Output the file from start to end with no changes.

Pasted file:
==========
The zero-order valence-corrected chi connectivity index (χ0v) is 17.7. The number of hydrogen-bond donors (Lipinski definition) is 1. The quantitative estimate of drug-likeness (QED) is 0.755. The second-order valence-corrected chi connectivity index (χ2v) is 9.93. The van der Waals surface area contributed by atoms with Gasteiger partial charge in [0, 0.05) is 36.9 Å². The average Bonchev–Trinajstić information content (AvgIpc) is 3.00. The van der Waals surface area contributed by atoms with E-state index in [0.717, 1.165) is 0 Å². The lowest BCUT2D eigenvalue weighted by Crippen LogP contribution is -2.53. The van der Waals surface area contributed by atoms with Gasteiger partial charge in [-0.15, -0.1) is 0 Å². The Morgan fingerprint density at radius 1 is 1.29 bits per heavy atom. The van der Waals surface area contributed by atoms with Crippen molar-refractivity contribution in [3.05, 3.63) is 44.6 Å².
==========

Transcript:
The zero-order valence-corrected chi connectivity index (χ0v) is 17.7. The number of hydrogen-bond donors (Lipinski definition) is 1. The quantitative estimate of drug-likeness (QED) is 0.755. The second-order valence-corrected chi connectivity index (χ2v) is 9.93. The van der Waals surface area contributed by atoms with Gasteiger partial charge in [0, 0.05) is 36.9 Å². The average Bonchev–Trinajstić information content (AvgIpc) is 3.00. The van der Waals surface area contributed by atoms with E-state index in [0.717, 1.165) is 0 Å². The lowest BCUT2D eigenvalue weighted by Crippen LogP contribution is -2.53. The van der Waals surface area contributed by atoms with Gasteiger partial charge in [-0.15, -0.1) is 0 Å². The Morgan fingerprint density at radius 1 is 1.29 bits per heavy atom. The van der Waals surface area contributed by atoms with Crippen molar-refractivity contribution in [3.05, 3.63) is 44.6 Å².